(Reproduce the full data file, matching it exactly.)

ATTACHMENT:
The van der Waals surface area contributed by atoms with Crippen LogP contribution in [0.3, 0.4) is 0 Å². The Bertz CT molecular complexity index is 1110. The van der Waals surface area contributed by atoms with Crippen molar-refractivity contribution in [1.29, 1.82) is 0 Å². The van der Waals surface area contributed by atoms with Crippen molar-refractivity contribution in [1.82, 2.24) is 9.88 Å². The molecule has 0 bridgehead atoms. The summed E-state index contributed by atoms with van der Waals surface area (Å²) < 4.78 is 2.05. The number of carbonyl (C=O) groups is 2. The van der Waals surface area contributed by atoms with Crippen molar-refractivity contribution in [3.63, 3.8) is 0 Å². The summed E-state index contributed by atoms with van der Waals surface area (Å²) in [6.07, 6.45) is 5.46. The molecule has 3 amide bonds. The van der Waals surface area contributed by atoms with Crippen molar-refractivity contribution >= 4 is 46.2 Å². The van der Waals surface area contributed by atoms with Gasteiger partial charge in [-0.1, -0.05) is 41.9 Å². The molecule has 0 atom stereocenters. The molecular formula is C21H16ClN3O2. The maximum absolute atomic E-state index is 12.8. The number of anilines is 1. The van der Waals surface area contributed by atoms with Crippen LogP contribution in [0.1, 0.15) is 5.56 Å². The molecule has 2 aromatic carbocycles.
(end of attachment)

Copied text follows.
The van der Waals surface area contributed by atoms with Crippen LogP contribution in [0.3, 0.4) is 0 Å². The Bertz CT molecular complexity index is 1110. The van der Waals surface area contributed by atoms with Crippen molar-refractivity contribution in [1.29, 1.82) is 0 Å². The van der Waals surface area contributed by atoms with Crippen molar-refractivity contribution in [1.82, 2.24) is 9.88 Å². The molecule has 0 bridgehead atoms. The summed E-state index contributed by atoms with van der Waals surface area (Å²) < 4.78 is 2.05. The number of carbonyl (C=O) groups is 2. The van der Waals surface area contributed by atoms with Crippen molar-refractivity contribution in [3.63, 3.8) is 0 Å². The summed E-state index contributed by atoms with van der Waals surface area (Å²) in [6.07, 6.45) is 5.46. The molecule has 3 amide bonds. The van der Waals surface area contributed by atoms with Crippen molar-refractivity contribution >= 4 is 46.2 Å². The van der Waals surface area contributed by atoms with Gasteiger partial charge in [-0.1, -0.05) is 41.9 Å². The molecule has 0 atom stereocenters. The molecular formula is C21H16ClN3O2. The maximum absolute atomic E-state index is 12.8. The number of anilines is 1. The van der Waals surface area contributed by atoms with Crippen LogP contribution in [0.1, 0.15) is 5.56 Å². The molecule has 2 aromatic carbocycles.